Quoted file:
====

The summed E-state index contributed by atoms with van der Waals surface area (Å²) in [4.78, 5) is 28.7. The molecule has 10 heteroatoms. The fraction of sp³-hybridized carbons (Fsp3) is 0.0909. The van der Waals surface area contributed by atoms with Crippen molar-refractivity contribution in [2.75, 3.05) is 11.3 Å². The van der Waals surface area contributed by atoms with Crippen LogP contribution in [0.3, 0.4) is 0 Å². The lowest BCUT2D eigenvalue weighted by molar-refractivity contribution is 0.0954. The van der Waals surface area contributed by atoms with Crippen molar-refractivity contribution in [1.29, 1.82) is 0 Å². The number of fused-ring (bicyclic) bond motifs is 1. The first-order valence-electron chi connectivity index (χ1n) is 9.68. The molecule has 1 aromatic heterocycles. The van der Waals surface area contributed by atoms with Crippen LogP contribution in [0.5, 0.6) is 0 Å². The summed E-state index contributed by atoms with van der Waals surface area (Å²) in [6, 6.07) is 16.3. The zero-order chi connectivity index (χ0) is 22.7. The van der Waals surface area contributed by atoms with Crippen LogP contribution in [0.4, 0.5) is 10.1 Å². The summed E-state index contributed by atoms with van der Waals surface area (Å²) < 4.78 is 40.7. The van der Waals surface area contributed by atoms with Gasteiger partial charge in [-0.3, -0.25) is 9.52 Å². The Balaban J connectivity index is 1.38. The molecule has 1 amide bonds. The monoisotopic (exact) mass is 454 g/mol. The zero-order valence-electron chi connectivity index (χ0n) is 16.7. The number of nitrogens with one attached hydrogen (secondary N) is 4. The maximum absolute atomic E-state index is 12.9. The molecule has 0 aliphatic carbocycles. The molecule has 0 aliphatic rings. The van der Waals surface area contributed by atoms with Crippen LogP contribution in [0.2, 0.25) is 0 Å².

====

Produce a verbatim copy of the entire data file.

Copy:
The summed E-state index contributed by atoms with van der Waals surface area (Å²) in [4.78, 5) is 28.7. The molecule has 10 heteroatoms. The fraction of sp³-hybridized carbons (Fsp3) is 0.0909. The van der Waals surface area contributed by atoms with Crippen molar-refractivity contribution in [2.75, 3.05) is 11.3 Å². The van der Waals surface area contributed by atoms with Crippen LogP contribution in [0.3, 0.4) is 0 Å². The lowest BCUT2D eigenvalue weighted by molar-refractivity contribution is 0.0954. The van der Waals surface area contributed by atoms with Crippen molar-refractivity contribution in [1.29, 1.82) is 0 Å². The number of fused-ring (bicyclic) bond motifs is 1. The first-order valence-electron chi connectivity index (χ1n) is 9.68. The molecule has 1 aromatic heterocycles. The van der Waals surface area contributed by atoms with Crippen LogP contribution in [0.5, 0.6) is 0 Å². The summed E-state index contributed by atoms with van der Waals surface area (Å²) in [6, 6.07) is 16.3. The zero-order chi connectivity index (χ0) is 22.7. The van der Waals surface area contributed by atoms with Crippen LogP contribution in [0.4, 0.5) is 10.1 Å². The summed E-state index contributed by atoms with van der Waals surface area (Å²) < 4.78 is 40.7. The van der Waals surface area contributed by atoms with Gasteiger partial charge in [-0.3, -0.25) is 9.52 Å². The Balaban J connectivity index is 1.38. The molecule has 1 amide bonds. The monoisotopic (exact) mass is 454 g/mol. The zero-order valence-electron chi connectivity index (χ0n) is 16.7. The number of nitrogens with one attached hydrogen (secondary N) is 4. The maximum absolute atomic E-state index is 12.9. The molecule has 0 aliphatic carbocycles. The molecule has 0 aliphatic rings. The van der Waals surface area contributed by atoms with Crippen LogP contribution in [0.2, 0.25) is 0 Å².